Miller* (88 pages), and the week we did that we did *The Great Gatsby* too.
Even *To the Lighthouse* is 224 pages long, and *Frankenstein* 240.

We had a week to read each of those and produce intelligent comment on it,
unless we'd done some work in advance, and we rarely had...

>and the head of the department expects it to be taught?

The head of the department very sensibly did not attempt to dictate what
book by a particular author any tutor elected to teach, nor even which ten
of the many authors deemed to be important in any given period should be
taught by any particular tutor.  600 years in 4 modules is 150 years' worth
of authors per module (in the other two semesters one module was
Introduction to Poetry, the other Introduction to Criticism, the other
semester it was Old English and Shakespeare).  You couldn't possibly study
them all in ten weeks, so the tutors very sensibly taught what they enjoyed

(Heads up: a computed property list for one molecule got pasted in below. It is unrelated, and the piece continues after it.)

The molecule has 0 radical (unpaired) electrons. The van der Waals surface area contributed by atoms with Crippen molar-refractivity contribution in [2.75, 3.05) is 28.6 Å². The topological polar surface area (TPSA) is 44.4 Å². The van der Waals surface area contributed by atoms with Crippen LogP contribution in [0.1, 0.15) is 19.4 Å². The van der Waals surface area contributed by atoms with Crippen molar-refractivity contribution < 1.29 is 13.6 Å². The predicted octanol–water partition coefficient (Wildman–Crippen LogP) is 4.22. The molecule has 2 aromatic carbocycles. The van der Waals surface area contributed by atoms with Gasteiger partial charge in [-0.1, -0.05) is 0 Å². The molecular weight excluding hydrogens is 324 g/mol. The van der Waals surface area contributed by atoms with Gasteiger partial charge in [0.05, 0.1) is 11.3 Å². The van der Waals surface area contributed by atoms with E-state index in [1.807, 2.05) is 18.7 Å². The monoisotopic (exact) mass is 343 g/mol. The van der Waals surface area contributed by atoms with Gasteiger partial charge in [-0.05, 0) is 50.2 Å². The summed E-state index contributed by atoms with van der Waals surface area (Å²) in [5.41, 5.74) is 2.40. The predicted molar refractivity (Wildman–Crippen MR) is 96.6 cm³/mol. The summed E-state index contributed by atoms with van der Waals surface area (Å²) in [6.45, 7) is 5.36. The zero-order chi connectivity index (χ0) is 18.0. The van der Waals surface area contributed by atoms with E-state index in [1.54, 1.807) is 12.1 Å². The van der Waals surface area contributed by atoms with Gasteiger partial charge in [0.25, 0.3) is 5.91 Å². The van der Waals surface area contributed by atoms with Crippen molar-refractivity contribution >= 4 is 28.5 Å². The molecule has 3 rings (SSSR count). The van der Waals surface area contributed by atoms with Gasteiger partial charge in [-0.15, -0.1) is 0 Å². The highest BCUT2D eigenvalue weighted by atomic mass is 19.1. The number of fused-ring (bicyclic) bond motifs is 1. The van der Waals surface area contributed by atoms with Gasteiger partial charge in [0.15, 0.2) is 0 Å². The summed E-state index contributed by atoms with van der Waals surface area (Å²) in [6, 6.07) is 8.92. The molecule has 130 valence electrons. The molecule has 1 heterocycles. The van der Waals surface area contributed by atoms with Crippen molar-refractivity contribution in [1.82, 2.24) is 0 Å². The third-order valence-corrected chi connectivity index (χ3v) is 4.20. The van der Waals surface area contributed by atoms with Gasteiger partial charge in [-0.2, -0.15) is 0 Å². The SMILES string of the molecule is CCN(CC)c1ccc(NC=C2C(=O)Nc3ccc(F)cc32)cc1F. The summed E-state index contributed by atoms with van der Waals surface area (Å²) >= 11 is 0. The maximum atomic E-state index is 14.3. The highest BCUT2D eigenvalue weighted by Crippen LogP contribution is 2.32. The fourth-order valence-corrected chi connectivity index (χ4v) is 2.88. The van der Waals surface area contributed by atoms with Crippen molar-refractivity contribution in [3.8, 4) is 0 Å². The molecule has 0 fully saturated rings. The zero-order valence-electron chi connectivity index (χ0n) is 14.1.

and knew well rather than something with which they were unfamiliar or
which they disliked.  I swapped Shakespeare tutors after one tutorial
because I couldn't be doing with the man I'd been allocated to: he wasn't a
bad tutor, he just wanted to do plays I wasn't much interested in and in a
way I found tedious.  Only one of the plays he had planned to read with us
-- *King Lear* -- was in my new tutor's list, which meant that I ended up
having to buy Arden editions of nineteen of the plays instead of only ten,
but I don't mind having them.  That rather shows how much choice the tutors
had about what they taught, though.  (The other four modules were choices
such as "Elegy" or "Writing and History" or "Erotic Literature" or
"Arthurian Literature" or "The Poet as Witness" or one particular book or
author not covered in the rest of the course, say "Paradise Lost" or
"Kipling", and it was hell deciding which ones you could bear *not* to